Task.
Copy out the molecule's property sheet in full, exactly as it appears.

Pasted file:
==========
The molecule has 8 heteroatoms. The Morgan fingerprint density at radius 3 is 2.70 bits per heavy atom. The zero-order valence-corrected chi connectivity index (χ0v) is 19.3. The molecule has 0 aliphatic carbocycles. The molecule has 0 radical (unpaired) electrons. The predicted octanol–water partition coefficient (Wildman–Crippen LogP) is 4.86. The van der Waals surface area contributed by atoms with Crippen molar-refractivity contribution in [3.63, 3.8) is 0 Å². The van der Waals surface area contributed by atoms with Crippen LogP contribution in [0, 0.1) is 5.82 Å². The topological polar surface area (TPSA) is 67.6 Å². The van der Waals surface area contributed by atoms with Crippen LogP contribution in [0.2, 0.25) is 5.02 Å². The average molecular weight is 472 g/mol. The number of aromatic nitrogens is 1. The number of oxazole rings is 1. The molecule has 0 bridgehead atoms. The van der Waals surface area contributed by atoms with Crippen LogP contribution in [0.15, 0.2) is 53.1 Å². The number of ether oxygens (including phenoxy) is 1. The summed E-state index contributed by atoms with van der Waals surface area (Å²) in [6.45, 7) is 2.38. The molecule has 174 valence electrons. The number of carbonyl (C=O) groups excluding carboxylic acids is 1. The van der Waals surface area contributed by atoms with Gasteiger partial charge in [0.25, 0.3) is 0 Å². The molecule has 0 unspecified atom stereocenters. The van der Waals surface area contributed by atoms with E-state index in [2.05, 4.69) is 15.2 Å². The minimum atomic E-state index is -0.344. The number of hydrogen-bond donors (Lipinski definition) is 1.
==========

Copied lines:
The molecule has 8 heteroatoms. The Morgan fingerprint density at radius 3 is 2.70 bits per heavy atom. The zero-order valence-corrected chi connectivity index (χ0v) is 19.3. The molecule has 0 aliphatic carbocycles. The molecule has 0 radical (unpaired) electrons. The predicted octanol–water partition coefficient (Wildman–Crippen LogP) is 4.86. The van der Waals surface area contributed by atoms with Crippen molar-refractivity contribution in [3.63, 3.8) is 0 Å². The van der Waals surface area contributed by atoms with Crippen LogP contribution in [0, 0.1) is 5.82 Å². The topological polar surface area (TPSA) is 67.6 Å². The van der Waals surface area contributed by atoms with Crippen LogP contribution in [0.2, 0.25) is 5.02 Å². The average molecular weight is 472 g/mol. The number of aromatic nitrogens is 1. The number of oxazole rings is 1. The molecule has 0 bridgehead atoms. The van der Waals surface area contributed by atoms with Crippen LogP contribution in [0.15, 0.2) is 53.1 Å². The number of ether oxygens (including phenoxy) is 1. The summed E-state index contributed by atoms with van der Waals surface area (Å²) in [6.45, 7) is 2.38. The molecule has 174 valence electrons. The number of carbonyl (C=O) groups excluding carboxylic acids is 1. The van der Waals surface area contributed by atoms with Gasteiger partial charge in [0.25, 0.3) is 0 Å². The molecule has 0 unspecified atom stereocenters. The van der Waals surface area contributed by atoms with E-state index in [2.05, 4.69) is 15.2 Å². The minimum atomic E-state index is -0.344. The number of hydrogen-bond donors (Lipinski definition) is 1.